Mozart Violin Concerto no. 1 in B-flat, K. 207

performed by Isabelle Faust and Il Giardino Armonico under Giovanni Antonini, or below by Johannes Leertouwer and La Borea

(cover image by Anastasia Zhenina)

We welcome Mozart’s violin concertos to the blog.

It was thought for a time, or perhaps still is by some, that all five of Mozart’s violin concertos came as one big group, and the catalogue numbers bear this out (207, 211, 216, 218, 219). They were all thought to have been written in 1775, but there is now apparently evidence to suggest that this first concerto was written as early as 1773, making it one of the earliest concertos Mozart wrote (his first original piano concerto, K. 175, also dates from 1773).

It is a simple work, in three movements, with a duration of not quite 20 minutes:

  1. Allegro moderato
  2. Adagio
  3. Presto

As many will point out, the work is obviously not a mature one. Joseph Stevenson points out the simplicity of the form alongside the work’s melodious nature. There’s perhaps a discussion to be had about what the composer’s innate talent was, what came naturally to him, and then what he learned and refined and developed as he grew. But we won’t discuss that here.

The first movement is indeed melodious and begins with quite a bit of color. Listen for horns. That’s great, but once the violin enters, the orchestra all but disappears. They take on more the role of a backdrop rather than any kind of actual accompanist. It’s melodic and attractive, but not terribly exciting besides being very melodic. There’s an undeniable… effervescence about the movement, even with the darker-shaded development. The undeniable shining, most memorable moment of the movement, and maybe the entire concerto, is the cadenza at the end of the movement, especially when you imagine the opportunity of seeing the composer himself perform it.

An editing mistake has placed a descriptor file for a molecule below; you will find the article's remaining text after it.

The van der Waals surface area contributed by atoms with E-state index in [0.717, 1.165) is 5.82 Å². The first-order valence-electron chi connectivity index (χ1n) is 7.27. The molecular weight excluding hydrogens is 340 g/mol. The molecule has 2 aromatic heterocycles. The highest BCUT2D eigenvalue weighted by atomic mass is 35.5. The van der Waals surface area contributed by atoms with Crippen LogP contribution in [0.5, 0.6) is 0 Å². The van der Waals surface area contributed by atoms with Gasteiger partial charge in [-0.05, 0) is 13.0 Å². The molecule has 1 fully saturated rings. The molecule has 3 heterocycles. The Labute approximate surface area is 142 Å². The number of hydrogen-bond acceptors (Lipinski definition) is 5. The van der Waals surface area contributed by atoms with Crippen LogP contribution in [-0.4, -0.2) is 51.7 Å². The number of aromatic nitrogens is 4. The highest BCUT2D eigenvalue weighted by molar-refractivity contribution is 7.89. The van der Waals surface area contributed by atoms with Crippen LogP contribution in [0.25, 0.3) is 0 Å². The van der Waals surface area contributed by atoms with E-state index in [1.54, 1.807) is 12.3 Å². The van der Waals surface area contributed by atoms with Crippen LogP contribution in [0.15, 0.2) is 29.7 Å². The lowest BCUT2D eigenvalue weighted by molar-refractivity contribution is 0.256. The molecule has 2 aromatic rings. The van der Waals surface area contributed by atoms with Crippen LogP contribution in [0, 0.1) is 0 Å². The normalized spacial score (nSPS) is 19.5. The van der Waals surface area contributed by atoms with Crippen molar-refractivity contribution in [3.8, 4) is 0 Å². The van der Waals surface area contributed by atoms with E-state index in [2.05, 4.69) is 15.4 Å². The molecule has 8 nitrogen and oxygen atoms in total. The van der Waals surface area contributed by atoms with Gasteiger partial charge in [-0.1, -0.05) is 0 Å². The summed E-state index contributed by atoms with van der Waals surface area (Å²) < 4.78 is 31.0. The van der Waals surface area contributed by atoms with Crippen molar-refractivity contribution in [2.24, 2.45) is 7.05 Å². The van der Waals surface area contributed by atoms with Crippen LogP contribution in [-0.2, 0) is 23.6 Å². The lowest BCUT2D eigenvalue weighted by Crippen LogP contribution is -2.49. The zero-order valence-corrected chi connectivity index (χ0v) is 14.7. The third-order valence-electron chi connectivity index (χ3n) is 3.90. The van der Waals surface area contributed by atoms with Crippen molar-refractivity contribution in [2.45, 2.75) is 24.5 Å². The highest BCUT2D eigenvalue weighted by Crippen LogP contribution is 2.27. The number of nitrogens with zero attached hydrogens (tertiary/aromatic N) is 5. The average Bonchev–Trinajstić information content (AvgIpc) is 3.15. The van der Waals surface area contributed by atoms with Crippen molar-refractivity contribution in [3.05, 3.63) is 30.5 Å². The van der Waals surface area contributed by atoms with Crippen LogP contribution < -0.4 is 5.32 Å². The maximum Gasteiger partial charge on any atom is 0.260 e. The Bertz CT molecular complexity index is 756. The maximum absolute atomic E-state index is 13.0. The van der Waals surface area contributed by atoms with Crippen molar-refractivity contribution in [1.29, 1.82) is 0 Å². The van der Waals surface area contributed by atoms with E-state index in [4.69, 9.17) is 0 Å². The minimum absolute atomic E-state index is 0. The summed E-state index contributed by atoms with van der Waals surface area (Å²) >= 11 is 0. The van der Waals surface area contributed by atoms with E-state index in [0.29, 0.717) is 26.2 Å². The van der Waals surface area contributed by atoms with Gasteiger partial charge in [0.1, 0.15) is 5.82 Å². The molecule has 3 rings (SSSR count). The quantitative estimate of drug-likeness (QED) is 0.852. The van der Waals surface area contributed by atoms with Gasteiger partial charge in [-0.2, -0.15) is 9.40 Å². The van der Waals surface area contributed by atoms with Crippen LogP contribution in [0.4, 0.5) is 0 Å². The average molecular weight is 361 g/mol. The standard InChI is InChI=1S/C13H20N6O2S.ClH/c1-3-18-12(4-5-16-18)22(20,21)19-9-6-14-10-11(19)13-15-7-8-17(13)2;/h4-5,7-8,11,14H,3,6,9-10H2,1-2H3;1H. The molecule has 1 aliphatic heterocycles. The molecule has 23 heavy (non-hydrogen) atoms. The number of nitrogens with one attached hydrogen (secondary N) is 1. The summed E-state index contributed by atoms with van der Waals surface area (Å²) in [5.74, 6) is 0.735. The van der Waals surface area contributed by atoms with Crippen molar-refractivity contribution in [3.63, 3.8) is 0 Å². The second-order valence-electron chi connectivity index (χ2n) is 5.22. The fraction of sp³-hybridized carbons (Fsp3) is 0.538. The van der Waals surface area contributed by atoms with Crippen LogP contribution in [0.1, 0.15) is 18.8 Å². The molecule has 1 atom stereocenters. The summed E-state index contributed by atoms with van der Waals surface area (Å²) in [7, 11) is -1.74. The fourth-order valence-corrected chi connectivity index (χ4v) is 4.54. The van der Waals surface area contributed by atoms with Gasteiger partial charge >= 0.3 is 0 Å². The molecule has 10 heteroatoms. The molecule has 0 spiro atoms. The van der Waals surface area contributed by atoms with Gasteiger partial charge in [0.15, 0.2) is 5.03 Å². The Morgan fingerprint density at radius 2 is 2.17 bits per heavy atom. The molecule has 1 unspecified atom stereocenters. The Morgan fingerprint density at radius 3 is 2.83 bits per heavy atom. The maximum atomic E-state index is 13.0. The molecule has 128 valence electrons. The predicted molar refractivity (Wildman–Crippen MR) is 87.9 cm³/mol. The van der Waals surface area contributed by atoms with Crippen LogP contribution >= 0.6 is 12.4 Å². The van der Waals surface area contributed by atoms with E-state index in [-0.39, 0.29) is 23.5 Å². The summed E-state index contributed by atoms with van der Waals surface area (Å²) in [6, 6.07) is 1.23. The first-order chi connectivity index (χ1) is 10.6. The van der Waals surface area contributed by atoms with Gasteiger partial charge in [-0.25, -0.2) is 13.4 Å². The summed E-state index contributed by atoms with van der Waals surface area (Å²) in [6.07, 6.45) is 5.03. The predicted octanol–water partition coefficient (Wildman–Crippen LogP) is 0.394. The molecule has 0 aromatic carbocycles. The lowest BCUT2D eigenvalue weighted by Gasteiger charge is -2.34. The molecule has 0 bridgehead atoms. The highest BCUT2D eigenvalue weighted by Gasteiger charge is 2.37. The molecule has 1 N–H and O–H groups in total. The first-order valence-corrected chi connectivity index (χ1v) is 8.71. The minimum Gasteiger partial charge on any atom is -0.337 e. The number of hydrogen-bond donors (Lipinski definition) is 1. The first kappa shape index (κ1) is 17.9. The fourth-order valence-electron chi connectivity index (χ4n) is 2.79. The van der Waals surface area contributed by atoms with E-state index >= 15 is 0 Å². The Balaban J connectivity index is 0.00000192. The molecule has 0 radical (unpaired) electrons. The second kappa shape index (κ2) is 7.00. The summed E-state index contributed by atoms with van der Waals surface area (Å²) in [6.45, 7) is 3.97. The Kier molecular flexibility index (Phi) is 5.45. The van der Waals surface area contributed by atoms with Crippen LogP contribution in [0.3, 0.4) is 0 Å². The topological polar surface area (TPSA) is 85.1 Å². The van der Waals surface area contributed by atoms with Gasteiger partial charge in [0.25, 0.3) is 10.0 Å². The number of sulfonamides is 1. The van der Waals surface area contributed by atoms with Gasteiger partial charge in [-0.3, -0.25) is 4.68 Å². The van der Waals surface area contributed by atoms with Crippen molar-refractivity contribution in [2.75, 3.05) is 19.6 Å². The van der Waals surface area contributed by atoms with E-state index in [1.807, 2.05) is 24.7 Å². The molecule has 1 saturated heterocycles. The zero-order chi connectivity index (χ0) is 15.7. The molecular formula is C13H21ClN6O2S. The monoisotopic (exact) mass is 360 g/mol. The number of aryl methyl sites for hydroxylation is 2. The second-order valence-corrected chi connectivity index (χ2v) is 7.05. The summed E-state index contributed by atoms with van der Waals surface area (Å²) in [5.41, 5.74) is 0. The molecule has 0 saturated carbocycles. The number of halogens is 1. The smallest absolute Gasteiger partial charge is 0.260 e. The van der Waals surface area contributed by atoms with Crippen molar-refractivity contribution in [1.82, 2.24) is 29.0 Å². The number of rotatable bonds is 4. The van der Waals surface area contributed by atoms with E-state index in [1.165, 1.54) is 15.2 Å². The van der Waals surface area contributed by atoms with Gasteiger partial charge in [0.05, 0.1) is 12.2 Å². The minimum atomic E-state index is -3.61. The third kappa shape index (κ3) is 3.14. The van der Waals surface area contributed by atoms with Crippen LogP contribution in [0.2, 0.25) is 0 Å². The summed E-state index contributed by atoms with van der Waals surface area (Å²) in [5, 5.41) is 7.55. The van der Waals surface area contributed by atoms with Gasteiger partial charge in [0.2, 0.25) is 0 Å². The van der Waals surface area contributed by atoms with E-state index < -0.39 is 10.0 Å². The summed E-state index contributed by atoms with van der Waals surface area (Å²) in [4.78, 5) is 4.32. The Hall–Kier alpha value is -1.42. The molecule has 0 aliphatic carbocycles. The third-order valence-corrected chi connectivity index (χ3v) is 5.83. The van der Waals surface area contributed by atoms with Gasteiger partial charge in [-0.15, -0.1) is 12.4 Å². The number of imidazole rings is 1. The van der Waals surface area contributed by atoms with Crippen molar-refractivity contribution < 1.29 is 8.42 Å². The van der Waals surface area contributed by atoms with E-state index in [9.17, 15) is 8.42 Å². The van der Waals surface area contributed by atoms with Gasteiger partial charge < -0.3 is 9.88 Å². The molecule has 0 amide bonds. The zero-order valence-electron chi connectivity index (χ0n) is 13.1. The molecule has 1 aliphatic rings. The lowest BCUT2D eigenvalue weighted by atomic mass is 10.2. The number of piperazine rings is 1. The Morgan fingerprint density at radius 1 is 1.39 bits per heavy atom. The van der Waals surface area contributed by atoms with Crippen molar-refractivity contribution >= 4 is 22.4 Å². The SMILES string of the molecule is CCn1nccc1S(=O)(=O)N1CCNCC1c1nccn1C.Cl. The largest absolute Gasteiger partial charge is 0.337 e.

The second movement adagio is the longest movement of the work, and its potential simplicities as a more juvenile work are less obvious here, in a quiet, more intimate movement where the orchestra really is purposefully serving as a backdrop. There is some additional texture afforded by oboes, but there’s nothing terribly complex going on. It’s very pretty, though, and develops at a few points a pulse that makes you think just maybe we’re going to dive right into the finale. Instead, we get a more aria-like cadenza, and a crisp close to the movement before a pause and onto the presto.

It’s playful, again, really very light. I suppose it shouldn’t come as that much of a surprise that the orchestral writing isn’t terribly elaborate considering the point in the composer’s career. That being said, the solo part for the finale gives us something to enjoy, and the orchestra does reciprocate some of that energy, so it’s a satisfying close to this very early concerto from the young man.

Thankfully, though, there are four more. Unlike the piano concertos though, as we have discussed, they’re all relatively early works, none of them written past 1775. Stevenson closes his single-paragraph article on the work by stating that “The work is not very frequently performed in concert.” That shouldn’t come as much of a surprise, with four (ostensibly stronger) efforts by the same composer and oodles of other far more famous concertos that (rightfully) get more attention.

We’ll see two more of Mozart’s concertos for the violin this week, and then give the poor guy a break for a while. Stay tuned for that and thanks so much for reading.

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